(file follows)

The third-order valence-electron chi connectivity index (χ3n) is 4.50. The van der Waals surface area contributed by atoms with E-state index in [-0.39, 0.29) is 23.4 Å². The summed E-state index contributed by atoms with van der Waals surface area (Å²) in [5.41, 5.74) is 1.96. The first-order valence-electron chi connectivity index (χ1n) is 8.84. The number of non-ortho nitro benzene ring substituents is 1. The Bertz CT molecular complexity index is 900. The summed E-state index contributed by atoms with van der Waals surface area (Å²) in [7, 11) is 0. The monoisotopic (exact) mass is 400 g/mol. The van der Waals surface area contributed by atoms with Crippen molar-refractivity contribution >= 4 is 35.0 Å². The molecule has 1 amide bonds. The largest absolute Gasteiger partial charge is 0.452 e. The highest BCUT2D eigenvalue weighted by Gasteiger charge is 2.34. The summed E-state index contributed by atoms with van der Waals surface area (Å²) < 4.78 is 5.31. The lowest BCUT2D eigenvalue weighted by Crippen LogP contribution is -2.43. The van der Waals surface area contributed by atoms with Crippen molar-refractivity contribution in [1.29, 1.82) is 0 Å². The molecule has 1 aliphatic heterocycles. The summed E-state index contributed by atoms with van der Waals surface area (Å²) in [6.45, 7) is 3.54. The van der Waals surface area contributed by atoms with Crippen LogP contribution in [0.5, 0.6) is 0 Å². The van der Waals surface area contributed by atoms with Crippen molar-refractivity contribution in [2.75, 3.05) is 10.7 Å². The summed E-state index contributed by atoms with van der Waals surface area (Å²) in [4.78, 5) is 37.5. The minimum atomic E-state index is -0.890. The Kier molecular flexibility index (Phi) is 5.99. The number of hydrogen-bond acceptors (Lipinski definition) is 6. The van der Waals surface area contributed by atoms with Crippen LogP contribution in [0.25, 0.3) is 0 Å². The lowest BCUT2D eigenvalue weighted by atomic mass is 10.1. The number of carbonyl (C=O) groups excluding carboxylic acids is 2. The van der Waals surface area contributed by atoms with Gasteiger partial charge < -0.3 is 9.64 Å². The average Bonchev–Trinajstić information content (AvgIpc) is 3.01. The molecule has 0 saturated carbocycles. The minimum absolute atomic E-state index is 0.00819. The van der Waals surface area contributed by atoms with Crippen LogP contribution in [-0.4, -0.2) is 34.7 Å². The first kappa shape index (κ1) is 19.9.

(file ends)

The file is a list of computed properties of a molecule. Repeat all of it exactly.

The third-order valence-electron chi connectivity index (χ3n) is 4.50. The van der Waals surface area contributed by atoms with E-state index in [-0.39, 0.29) is 23.4 Å². The summed E-state index contributed by atoms with van der Waals surface area (Å²) in [5.41, 5.74) is 1.96. The first-order valence-electron chi connectivity index (χ1n) is 8.84. The number of non-ortho nitro benzene ring substituents is 1. The Bertz CT molecular complexity index is 900. The summed E-state index contributed by atoms with van der Waals surface area (Å²) in [7, 11) is 0. The monoisotopic (exact) mass is 400 g/mol. The van der Waals surface area contributed by atoms with Crippen molar-refractivity contribution >= 4 is 35.0 Å². The molecule has 1 amide bonds. The largest absolute Gasteiger partial charge is 0.452 e. The highest BCUT2D eigenvalue weighted by Gasteiger charge is 2.34. The summed E-state index contributed by atoms with van der Waals surface area (Å²) < 4.78 is 5.31. The lowest BCUT2D eigenvalue weighted by Crippen LogP contribution is -2.43. The van der Waals surface area contributed by atoms with Crippen molar-refractivity contribution in [1.29, 1.82) is 0 Å². The molecule has 1 aliphatic heterocycles. The summed E-state index contributed by atoms with van der Waals surface area (Å²) in [6.45, 7) is 3.54. The van der Waals surface area contributed by atoms with Crippen LogP contribution in [0.5, 0.6) is 0 Å². The van der Waals surface area contributed by atoms with Crippen molar-refractivity contribution in [2.75, 3.05) is 10.7 Å². The summed E-state index contributed by atoms with van der Waals surface area (Å²) in [4.78, 5) is 37.5. The minimum atomic E-state index is -0.890. The Kier molecular flexibility index (Phi) is 5.99. The number of hydrogen-bond acceptors (Lipinski definition) is 6. The van der Waals surface area contributed by atoms with Crippen LogP contribution in [0.25, 0.3) is 0 Å². The lowest BCUT2D eigenvalue weighted by atomic mass is 10.1. The number of carbonyl (C=O) groups excluding carboxylic acids is 2. The van der Waals surface area contributed by atoms with Gasteiger partial charge < -0.3 is 9.64 Å². The average Bonchev–Trinajstić information content (AvgIpc) is 3.01. The molecule has 0 saturated carbocycles. The minimum absolute atomic E-state index is 0.00819. The van der Waals surface area contributed by atoms with Crippen LogP contribution in [-0.4, -0.2) is 34.7 Å². The first kappa shape index (κ1) is 19.9.